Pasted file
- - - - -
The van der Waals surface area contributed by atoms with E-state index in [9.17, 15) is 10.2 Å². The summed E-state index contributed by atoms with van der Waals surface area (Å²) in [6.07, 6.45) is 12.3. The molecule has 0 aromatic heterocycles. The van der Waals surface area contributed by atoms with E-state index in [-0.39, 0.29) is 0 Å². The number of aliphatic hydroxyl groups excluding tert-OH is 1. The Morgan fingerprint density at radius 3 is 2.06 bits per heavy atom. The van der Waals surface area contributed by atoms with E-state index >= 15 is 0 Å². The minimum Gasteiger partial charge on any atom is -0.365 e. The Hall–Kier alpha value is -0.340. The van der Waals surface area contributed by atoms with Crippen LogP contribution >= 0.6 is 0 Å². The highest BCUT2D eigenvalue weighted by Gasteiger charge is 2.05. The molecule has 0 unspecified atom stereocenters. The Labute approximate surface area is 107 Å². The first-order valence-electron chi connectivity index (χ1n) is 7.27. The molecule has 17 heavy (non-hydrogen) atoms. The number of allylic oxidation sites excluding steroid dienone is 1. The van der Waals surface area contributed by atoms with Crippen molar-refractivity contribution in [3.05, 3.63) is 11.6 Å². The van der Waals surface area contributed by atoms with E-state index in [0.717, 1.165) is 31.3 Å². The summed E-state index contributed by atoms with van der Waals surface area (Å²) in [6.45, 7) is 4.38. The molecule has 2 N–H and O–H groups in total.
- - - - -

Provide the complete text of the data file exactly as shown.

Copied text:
The van der Waals surface area contributed by atoms with E-state index in [9.17, 15) is 10.2 Å². The summed E-state index contributed by atoms with van der Waals surface area (Å²) in [6.07, 6.45) is 12.3. The molecule has 0 aromatic heterocycles. The van der Waals surface area contributed by atoms with E-state index in [-0.39, 0.29) is 0 Å². The number of aliphatic hydroxyl groups excluding tert-OH is 1. The Morgan fingerprint density at radius 3 is 2.06 bits per heavy atom. The van der Waals surface area contributed by atoms with E-state index >= 15 is 0 Å². The minimum Gasteiger partial charge on any atom is -0.365 e. The Hall–Kier alpha value is -0.340. The van der Waals surface area contributed by atoms with Crippen LogP contribution >= 0.6 is 0 Å². The highest BCUT2D eigenvalue weighted by Gasteiger charge is 2.05. The molecule has 0 unspecified atom stereocenters. The Labute approximate surface area is 107 Å². The first-order valence-electron chi connectivity index (χ1n) is 7.27. The molecule has 17 heavy (non-hydrogen) atoms. The number of allylic oxidation sites excluding steroid dienone is 1. The van der Waals surface area contributed by atoms with Crippen molar-refractivity contribution in [3.05, 3.63) is 11.6 Å². The van der Waals surface area contributed by atoms with E-state index in [0.717, 1.165) is 31.3 Å². The summed E-state index contributed by atoms with van der Waals surface area (Å²) in [6.45, 7) is 4.38. The molecule has 2 N–H and O–H groups in total.